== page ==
The head was rounded, with a larger cranial cavity (comparatively) than a Terran's, with concavity in the cheeks that started at the lower jaw and ended in front of the ears. The neck was thick and sinewy, again an effect of higher gravity. The torso was compact and powerfully muscular. The arms and legs were at about the same ratio of length to body height as ours, but were heavier and very well developed.
The hands were proportionate to ours, but with slightly longer fingers and a discernable webbing between the thumb and the rest of the hand. As with the rest of the body, it appeared to be quite strong. The skin was very smooth. It was what we would call "white" in color, but with a "tanned" appearance not unlike what one would see on any California beach.
All in all, the alienness of the body was alarming. It was obviously a product of an environment vastly different from our own. By any Terran standards, it was thoroughly uncomely. Orii must have read the thought, because he interrupted my musings by saying, "You handsome devil. That face and body have set many a young Korendian lady's heart aflutter. You're the Tom Selleck of my planet, you know. What's the word our women use... malimani... it's as close as our language gets to 'hunk'.
"Your brief visit to Korendor in April was reported on Vrell City's visiscreen services—how they found out you were there, I really don't know—accompanied by the image you're looking at that they pulled out of the portal computers. You have quite a following. You'd best wear a beard and glasses next time around."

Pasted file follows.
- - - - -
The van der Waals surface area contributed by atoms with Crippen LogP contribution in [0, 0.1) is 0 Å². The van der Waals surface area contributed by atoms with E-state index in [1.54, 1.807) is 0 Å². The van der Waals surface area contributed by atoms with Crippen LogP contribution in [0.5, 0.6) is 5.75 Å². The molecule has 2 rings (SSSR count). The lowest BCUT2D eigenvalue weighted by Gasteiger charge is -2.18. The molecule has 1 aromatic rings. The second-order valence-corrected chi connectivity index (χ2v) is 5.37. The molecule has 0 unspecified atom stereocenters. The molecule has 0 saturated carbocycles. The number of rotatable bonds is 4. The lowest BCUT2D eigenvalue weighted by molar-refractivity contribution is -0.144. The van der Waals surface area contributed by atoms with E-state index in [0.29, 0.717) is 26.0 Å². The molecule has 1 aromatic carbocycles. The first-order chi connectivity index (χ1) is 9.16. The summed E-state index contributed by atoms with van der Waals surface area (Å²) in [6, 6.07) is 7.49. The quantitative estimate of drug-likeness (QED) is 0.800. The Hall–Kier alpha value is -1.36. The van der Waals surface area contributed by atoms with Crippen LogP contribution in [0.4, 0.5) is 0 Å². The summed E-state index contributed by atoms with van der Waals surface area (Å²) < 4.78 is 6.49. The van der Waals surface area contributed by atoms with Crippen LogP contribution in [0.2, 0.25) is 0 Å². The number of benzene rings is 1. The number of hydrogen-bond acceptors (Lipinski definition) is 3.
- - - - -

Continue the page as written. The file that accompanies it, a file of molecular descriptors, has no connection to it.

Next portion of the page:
I stared again at that genuinely unlovely visage, that caricature of a human being that smiled (?) back at me from the screen, and shook my head in utter uncomprehension. Orii laughed heartily at that. "Beauty is, indeed, in the eye of the beholder."
At length, I asked him, "Can this thing comm Korendor? I'm in the mood for a quick chat with my lady."
"Just remember that she'll be seeing what you just saw. You'll both be looking at computer conversions." The screen blanked entirely, then lit up with a tridim picture of a familiar living room so many light-years away. Centered in the view was an exquisitely lovely blonde lady smiling broadly at me. She wasn't alone. Six other young women flanked her, three on each side.
Orii whispered, "Remember what they're seeing." Whatever was on their end was obviously pleasing, because her six visitors began with expressions of slack-jawed awe followed by excited chatter, snippets of which came through the comm.
"... My (untranslated), he's REAL!"
"... Malimani-i-i (untranslated)."
"Astra, where are you hiding this (untranslated)?"
I looked at Orii and mouthed "me?" He said in a low voice, "Your Kor image. I told you that you're hunksome." He smiled playfully, and I looked again at the screen. The wallchron behind her indicated shortly after mid-day. The other women were probably co-workers at her home for the lunch hour.
"Hi, mialani," I said, "and good afternoon, lovely ladies." The comment had the expected effect. Some things are apparently universal.
"Isn't he always? Mathematicians have a notorious habit of being correct. A most disturbing trait, to my mind. But then, I've suspected for years that he's descended from a long line of computers.
"Oh, do tell Orii that he's quite a handsome fellow himself, and if he'd forget about his numbers and equations once in a while..."
The women with her seemed enraptured. "As for your charming companions, I wish them love and light," I said using the traditional Korendian farewell. Their expressions answered me.
"Well, hunk, what did I tell you?"
"The credit goes to Kalen. He felt that as your planet's representative to Korendor and the Alliance, you ought to project the best possible image. One part of it was the ruggedly handsome, irresistably virile form you just saw, which Kalen approved after the TransTechs created a composite embodying all the traits that we of Korendor find attractive and respectable in a man. The composite was fed into the portal computers and it looks like you're stuck with it... I should be so cursed."
A nagging point arose then. "If the women with Astra aren't going to be assigned here, how are they provided with Terran images?"